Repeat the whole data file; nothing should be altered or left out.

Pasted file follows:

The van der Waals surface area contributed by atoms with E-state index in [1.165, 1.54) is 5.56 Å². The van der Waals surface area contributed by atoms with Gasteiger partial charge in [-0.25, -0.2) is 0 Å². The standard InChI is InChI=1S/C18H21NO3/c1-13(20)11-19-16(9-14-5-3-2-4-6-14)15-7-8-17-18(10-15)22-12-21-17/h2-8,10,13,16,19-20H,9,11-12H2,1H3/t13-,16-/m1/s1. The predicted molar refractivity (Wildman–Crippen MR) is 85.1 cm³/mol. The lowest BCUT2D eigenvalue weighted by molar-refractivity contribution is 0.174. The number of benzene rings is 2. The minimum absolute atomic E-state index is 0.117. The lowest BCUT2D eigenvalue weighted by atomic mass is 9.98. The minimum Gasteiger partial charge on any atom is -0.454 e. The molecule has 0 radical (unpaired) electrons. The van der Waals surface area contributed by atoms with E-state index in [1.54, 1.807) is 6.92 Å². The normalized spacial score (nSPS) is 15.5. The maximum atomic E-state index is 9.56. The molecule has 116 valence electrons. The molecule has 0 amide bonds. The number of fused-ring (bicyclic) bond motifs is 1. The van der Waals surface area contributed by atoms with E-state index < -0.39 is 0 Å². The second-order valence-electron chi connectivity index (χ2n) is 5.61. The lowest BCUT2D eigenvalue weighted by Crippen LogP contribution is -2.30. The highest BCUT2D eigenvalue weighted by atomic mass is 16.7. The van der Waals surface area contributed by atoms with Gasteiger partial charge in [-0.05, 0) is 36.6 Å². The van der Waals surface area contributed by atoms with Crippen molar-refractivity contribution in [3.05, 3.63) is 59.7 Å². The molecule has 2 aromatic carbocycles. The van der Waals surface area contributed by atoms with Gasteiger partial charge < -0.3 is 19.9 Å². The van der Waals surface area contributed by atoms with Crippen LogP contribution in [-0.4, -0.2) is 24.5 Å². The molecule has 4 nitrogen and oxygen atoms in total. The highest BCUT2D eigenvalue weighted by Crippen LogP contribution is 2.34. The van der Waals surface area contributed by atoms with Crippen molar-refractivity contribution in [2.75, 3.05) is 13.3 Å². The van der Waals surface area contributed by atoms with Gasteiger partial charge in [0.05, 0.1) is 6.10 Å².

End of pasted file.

The van der Waals surface area contributed by atoms with E-state index in [1.165, 1.54) is 5.56 Å². The van der Waals surface area contributed by atoms with Gasteiger partial charge in [-0.25, -0.2) is 0 Å². The standard InChI is InChI=1S/C18H21NO3/c1-13(20)11-19-16(9-14-5-3-2-4-6-14)15-7-8-17-18(10-15)22-12-21-17/h2-8,10,13,16,19-20H,9,11-12H2,1H3/t13-,16-/m1/s1. The predicted molar refractivity (Wildman–Crippen MR) is 85.1 cm³/mol. The lowest BCUT2D eigenvalue weighted by molar-refractivity contribution is 0.174. The number of benzene rings is 2. The minimum absolute atomic E-state index is 0.117. The lowest BCUT2D eigenvalue weighted by atomic mass is 9.98. The minimum Gasteiger partial charge on any atom is -0.454 e. The molecule has 0 radical (unpaired) electrons. The van der Waals surface area contributed by atoms with E-state index in [1.54, 1.807) is 6.92 Å². The normalized spacial score (nSPS) is 15.5. The maximum atomic E-state index is 9.56. The molecule has 116 valence electrons. The molecule has 0 amide bonds. The number of fused-ring (bicyclic) bond motifs is 1. The van der Waals surface area contributed by atoms with E-state index < -0.39 is 0 Å². The second-order valence-electron chi connectivity index (χ2n) is 5.61. The lowest BCUT2D eigenvalue weighted by Crippen LogP contribution is -2.30. The highest BCUT2D eigenvalue weighted by atomic mass is 16.7. The van der Waals surface area contributed by atoms with Gasteiger partial charge in [-0.05, 0) is 36.6 Å². The van der Waals surface area contributed by atoms with Crippen molar-refractivity contribution in [3.05, 3.63) is 59.7 Å². The molecule has 2 aromatic carbocycles. The van der Waals surface area contributed by atoms with Gasteiger partial charge < -0.3 is 19.9 Å². The van der Waals surface area contributed by atoms with Crippen LogP contribution in [-0.4, -0.2) is 24.5 Å². The molecule has 4 nitrogen and oxygen atoms in total. The highest BCUT2D eigenvalue weighted by Crippen LogP contribution is 2.34. The van der Waals surface area contributed by atoms with Crippen molar-refractivity contribution in [2.75, 3.05) is 13.3 Å². The van der Waals surface area contributed by atoms with Gasteiger partial charge in [0.05, 0.1) is 6.10 Å².